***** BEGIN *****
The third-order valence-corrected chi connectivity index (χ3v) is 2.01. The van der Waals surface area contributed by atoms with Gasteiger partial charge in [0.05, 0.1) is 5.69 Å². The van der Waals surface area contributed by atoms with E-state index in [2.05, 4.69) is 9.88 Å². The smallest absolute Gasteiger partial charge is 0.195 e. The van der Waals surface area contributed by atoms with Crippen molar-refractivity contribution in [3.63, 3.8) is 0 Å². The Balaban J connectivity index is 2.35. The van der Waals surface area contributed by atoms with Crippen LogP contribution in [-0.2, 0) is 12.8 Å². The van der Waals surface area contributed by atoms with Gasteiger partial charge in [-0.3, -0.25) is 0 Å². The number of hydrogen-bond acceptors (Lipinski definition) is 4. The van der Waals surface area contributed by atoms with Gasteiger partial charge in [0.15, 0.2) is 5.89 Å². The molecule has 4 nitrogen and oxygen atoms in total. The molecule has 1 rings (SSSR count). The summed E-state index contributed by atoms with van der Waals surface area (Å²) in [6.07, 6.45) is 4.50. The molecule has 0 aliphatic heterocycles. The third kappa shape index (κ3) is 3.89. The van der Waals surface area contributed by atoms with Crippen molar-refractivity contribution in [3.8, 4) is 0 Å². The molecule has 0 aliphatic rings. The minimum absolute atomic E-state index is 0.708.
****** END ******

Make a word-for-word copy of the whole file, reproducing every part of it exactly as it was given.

The third-order valence-corrected chi connectivity index (χ3v) is 2.01. The van der Waals surface area contributed by atoms with Gasteiger partial charge in [0.05, 0.1) is 5.69 Å². The van der Waals surface area contributed by atoms with E-state index in [2.05, 4.69) is 9.88 Å². The smallest absolute Gasteiger partial charge is 0.195 e. The van der Waals surface area contributed by atoms with Crippen molar-refractivity contribution in [3.63, 3.8) is 0 Å². The Balaban J connectivity index is 2.35. The van der Waals surface area contributed by atoms with Crippen LogP contribution in [-0.2, 0) is 12.8 Å². The van der Waals surface area contributed by atoms with Gasteiger partial charge in [-0.3, -0.25) is 0 Å². The number of hydrogen-bond acceptors (Lipinski definition) is 4. The van der Waals surface area contributed by atoms with Gasteiger partial charge in [0.15, 0.2) is 5.89 Å². The molecule has 4 nitrogen and oxygen atoms in total. The molecule has 1 rings (SSSR count). The summed E-state index contributed by atoms with van der Waals surface area (Å²) in [6.07, 6.45) is 4.50. The molecule has 0 aliphatic heterocycles. The third kappa shape index (κ3) is 3.89. The van der Waals surface area contributed by atoms with Crippen molar-refractivity contribution in [3.8, 4) is 0 Å². The molecule has 0 aliphatic rings. The minimum absolute atomic E-state index is 0.708.